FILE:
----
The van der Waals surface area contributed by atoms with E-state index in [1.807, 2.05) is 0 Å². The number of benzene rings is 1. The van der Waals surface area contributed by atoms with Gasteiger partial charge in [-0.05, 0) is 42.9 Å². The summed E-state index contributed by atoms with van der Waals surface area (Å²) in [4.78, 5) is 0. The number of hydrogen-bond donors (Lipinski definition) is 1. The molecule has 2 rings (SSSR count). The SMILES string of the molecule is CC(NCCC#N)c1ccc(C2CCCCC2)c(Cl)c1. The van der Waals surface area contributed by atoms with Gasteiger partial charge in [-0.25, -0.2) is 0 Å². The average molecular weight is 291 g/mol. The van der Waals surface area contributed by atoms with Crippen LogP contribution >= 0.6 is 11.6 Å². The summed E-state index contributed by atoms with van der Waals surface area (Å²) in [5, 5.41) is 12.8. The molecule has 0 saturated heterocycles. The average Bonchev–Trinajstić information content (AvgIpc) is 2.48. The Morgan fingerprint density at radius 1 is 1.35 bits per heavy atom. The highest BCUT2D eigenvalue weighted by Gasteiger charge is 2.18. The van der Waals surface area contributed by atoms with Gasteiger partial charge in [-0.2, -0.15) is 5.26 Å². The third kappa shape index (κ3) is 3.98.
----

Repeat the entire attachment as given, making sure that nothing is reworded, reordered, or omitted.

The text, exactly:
The van der Waals surface area contributed by atoms with E-state index in [1.807, 2.05) is 0 Å². The number of benzene rings is 1. The van der Waals surface area contributed by atoms with Gasteiger partial charge in [-0.05, 0) is 42.9 Å². The summed E-state index contributed by atoms with van der Waals surface area (Å²) in [4.78, 5) is 0. The number of hydrogen-bond donors (Lipinski definition) is 1. The molecule has 2 rings (SSSR count). The SMILES string of the molecule is CC(NCCC#N)c1ccc(C2CCCCC2)c(Cl)c1. The van der Waals surface area contributed by atoms with Gasteiger partial charge in [-0.25, -0.2) is 0 Å². The average molecular weight is 291 g/mol. The van der Waals surface area contributed by atoms with Crippen LogP contribution >= 0.6 is 11.6 Å². The summed E-state index contributed by atoms with van der Waals surface area (Å²) in [5, 5.41) is 12.8. The molecule has 0 saturated heterocycles. The average Bonchev–Trinajstić information content (AvgIpc) is 2.48. The Morgan fingerprint density at radius 1 is 1.35 bits per heavy atom. The highest BCUT2D eigenvalue weighted by Gasteiger charge is 2.18. The van der Waals surface area contributed by atoms with Gasteiger partial charge in [-0.2, -0.15) is 5.26 Å². The third kappa shape index (κ3) is 3.98.